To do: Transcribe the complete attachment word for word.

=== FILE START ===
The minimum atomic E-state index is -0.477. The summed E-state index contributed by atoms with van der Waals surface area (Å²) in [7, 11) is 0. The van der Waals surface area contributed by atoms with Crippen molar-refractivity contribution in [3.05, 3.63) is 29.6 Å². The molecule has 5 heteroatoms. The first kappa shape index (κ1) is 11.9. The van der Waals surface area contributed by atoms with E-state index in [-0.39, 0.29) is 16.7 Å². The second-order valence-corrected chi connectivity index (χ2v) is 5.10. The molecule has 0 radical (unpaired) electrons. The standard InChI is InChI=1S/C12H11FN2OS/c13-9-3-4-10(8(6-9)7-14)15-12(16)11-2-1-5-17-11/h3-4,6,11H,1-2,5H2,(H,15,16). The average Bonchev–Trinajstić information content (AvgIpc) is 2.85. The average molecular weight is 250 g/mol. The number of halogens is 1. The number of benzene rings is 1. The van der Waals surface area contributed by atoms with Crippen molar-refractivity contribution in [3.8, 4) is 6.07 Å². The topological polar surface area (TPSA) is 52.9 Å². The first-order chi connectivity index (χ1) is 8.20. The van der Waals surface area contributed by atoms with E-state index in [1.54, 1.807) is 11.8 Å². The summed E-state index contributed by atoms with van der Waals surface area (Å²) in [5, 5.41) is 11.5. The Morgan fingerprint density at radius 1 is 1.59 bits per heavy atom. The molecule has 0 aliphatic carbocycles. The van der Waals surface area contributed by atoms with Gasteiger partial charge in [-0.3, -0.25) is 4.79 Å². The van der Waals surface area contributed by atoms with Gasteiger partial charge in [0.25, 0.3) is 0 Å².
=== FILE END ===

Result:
The minimum atomic E-state index is -0.477. The summed E-state index contributed by atoms with van der Waals surface area (Å²) in [7, 11) is 0. The van der Waals surface area contributed by atoms with Crippen molar-refractivity contribution in [3.05, 3.63) is 29.6 Å². The molecule has 5 heteroatoms. The first kappa shape index (κ1) is 11.9. The van der Waals surface area contributed by atoms with E-state index in [-0.39, 0.29) is 16.7 Å². The second-order valence-corrected chi connectivity index (χ2v) is 5.10. The molecule has 0 radical (unpaired) electrons. The standard InChI is InChI=1S/C12H11FN2OS/c13-9-3-4-10(8(6-9)7-14)15-12(16)11-2-1-5-17-11/h3-4,6,11H,1-2,5H2,(H,15,16). The average Bonchev–Trinajstić information content (AvgIpc) is 2.85. The average molecular weight is 250 g/mol. The number of halogens is 1. The number of benzene rings is 1. The van der Waals surface area contributed by atoms with Crippen molar-refractivity contribution in [3.8, 4) is 6.07 Å². The topological polar surface area (TPSA) is 52.9 Å². The first-order chi connectivity index (χ1) is 8.20. The van der Waals surface area contributed by atoms with E-state index in [1.54, 1.807) is 11.8 Å². The summed E-state index contributed by atoms with van der Waals surface area (Å²) in [5, 5.41) is 11.5. The Morgan fingerprint density at radius 1 is 1.59 bits per heavy atom. The molecule has 0 aliphatic carbocycles. The van der Waals surface area contributed by atoms with Gasteiger partial charge in [-0.3, -0.25) is 4.79 Å². The van der Waals surface area contributed by atoms with Gasteiger partial charge in [0.25, 0.3) is 0 Å².